Tribal Broadband Funding in a Time of Opportunity

Whitepaper on tribal broadband funding

Indigenous communities continue to face some of the greatest broadband deficiencies in the United States. A 2021 study showed that only 67% of Tribal Lands and Reservations in the U.S. have access to broadband, and many people living in those communities do not have what the FCC calls a “minimally acceptable” connection. Further, the fact that many Tribal Lands are in remote rural areas makes bringing broadband to these communities a unique challenge.

The Tribal Broadband Connectivity Program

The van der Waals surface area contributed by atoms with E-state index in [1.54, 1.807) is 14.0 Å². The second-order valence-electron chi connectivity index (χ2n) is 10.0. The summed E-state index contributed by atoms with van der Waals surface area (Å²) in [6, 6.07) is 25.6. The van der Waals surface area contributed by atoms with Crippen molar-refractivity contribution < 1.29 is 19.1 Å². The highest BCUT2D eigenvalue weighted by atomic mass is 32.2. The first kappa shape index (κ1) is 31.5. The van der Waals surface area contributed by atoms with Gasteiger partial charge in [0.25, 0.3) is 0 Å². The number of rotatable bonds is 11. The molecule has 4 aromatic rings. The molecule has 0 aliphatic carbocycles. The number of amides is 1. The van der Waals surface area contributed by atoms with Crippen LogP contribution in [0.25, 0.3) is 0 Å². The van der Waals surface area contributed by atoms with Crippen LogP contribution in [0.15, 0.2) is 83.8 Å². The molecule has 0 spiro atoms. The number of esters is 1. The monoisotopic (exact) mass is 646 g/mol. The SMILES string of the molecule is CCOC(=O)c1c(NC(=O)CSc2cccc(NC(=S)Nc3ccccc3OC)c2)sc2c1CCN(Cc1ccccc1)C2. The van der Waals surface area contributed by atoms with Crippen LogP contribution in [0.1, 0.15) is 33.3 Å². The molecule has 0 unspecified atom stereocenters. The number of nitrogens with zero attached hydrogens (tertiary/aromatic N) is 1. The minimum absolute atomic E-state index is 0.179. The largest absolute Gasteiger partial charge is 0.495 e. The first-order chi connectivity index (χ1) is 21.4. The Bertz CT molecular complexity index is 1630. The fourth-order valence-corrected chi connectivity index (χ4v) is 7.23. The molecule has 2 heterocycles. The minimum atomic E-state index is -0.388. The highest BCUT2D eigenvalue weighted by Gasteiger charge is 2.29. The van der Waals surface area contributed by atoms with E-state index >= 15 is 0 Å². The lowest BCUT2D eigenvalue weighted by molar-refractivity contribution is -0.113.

When the Infrastructure Investment and Jobs Act of 2021 (IIJA)— informally known as the Bipartisan Infrastructure Law—was passed, it established the Tribal Broadband Connectivity Program. Administered by the National Telecommunications and Information Administration (NTIA), the Tribal Broadband Connectivity Program has set aside   $3 billion “to be used for broadband deployment on Tribal Lands, as well as for telehealth, distance learning, broadband affordability, and digital inclusion.” Since the establishment of the Tribal Broadband Connectivity Program, funds have been allocated to various Native American communities around the country (see, for example, the August 2022 announcement of $105 million in grants to various Tribal Nations).

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